On January 24, 1969, the kinetic artist Takis walked into the New York Museum of Modern Art where his sculpture was on exhibit, unplugged his own piece, and carried it out of the building as security guards and visitors stood by in utter confusion. 5 Takis’s act constituted a protest against the museum’s failure to meaningfully engage with works of art that defied the traditions of medium—Takis’s Télésculputre, a moving, mobile-looking sculpture involving wires rotating around an electromagnet, was relegated to a meager pedestal in the corner of a white-walled gallery room. 

The art historical milieu to which we can attach Takis’s work was concerned with “dematerializing the art object,” or creating works that defied the bounds of complete objects that remain constant across space and time. 6 These artists produced time-based installations or experiences that did not fit neatly into the traditional picture of ownable, sellable, collectible objects held within museum collections or hung on the walls of wealthy patrons’ homes. The MoMA’s inability to properly engage with this kind of formal experimentation, which prompted Takis to remove his piece in defiance, exposed the institution’s allegiance to an art world logic rooted in the exchange of commodities, rather than to the artist. 

Those involved in the events of January 24 soon coalesced to form the Art Workers’ Coalition (AWC), a contingency of avant-garde artists who called into question the market-mediated movement of art from artist to institutions. One fascinating piece of ephemera included in the AWC’s archive is a plain-text flyer boasting the question “DOES MONEY MANIPULATE ART?” as its title. The answer provided is a list of still further questions that elucidate the unhappy marriage between art and money. “Is the artist’s final goal money? If not, what is it?” the document asks. “Should art be free? Can artists be free?”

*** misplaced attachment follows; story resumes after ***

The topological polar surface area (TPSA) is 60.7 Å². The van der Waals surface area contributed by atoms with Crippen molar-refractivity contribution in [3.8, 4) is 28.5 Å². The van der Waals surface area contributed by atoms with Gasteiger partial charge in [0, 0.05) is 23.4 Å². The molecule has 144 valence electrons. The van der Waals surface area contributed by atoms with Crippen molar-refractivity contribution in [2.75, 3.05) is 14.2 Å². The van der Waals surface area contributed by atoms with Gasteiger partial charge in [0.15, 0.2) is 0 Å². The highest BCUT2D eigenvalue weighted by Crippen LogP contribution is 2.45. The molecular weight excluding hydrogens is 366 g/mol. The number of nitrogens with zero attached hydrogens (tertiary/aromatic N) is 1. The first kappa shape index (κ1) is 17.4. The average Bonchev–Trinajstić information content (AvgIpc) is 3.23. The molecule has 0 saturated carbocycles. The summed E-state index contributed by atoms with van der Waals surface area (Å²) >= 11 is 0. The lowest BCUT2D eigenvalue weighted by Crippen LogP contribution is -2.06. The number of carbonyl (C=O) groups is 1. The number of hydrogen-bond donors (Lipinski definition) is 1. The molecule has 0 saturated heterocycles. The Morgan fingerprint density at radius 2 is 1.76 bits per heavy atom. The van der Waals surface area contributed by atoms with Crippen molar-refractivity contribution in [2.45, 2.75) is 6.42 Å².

With pieces that exit the object paradigm, we see glimmers of an art form that, in its ephemerality, is truly free—art that cannot be owned by a wealthy collector or hidden away in museum collections. This ideal of free art, however, rubs up against the reality that, in the most immediate sense, artists need to get paid. The question prompted by non-object art, then, is how to define the value of something that cannot be owned, in such a way that supports the artist. 

Some fifty years later, the crypto-art boom re-animates these questions of ownership and compensation. Here lies the utopian bet some hedge on NFTs: that they might allow artists to retain some return on the increasing value of their work and exercise a greater stake in the terms of their work’s circulation, exhibition and ownership.

Excerpt from the AWC’s “Does Money Manipulate Art?” document

Reimagining Value, Ownership, and Exhibition through Crypto-art

Fast forward to the dawn of the Internet and the new creative tool it offers artists. Works that live on a digital file or a chunk of code that can be shared between computers are endlessly reproducible and remixable. Much like the dematerialized works of the 1960s neo-avant-garde, art that is native to cyberspace defies the traditional logics of art valuation, ownership, and exhibition, even as it remains intimately tied to traditional notions of art as commodity.

Firstly, crypto-art platforms take up the issue of valuation by promising to democratize the power to differentiate between good and bad art. In the context of Western civilization, the aesthetic value of art has been assigned by wealthy bidders at fine art auctions and the institutions that collect (or steal) works of art. NFTs, their evangelists proclaim, put the power of determining value into the hands of the people by removing the institutional barriers between art and the public. In theory, anyone savvy enough to open up an Ethereum wallet can bid on a token attached to a Rare Pepe 7 or a Crypto Kitty. 8 The populist optimism buoying this new paradigm seems to answer some of the Art Workers’ Coalition’s questions around how to wrest the power of valuation away from the hands of gallerists.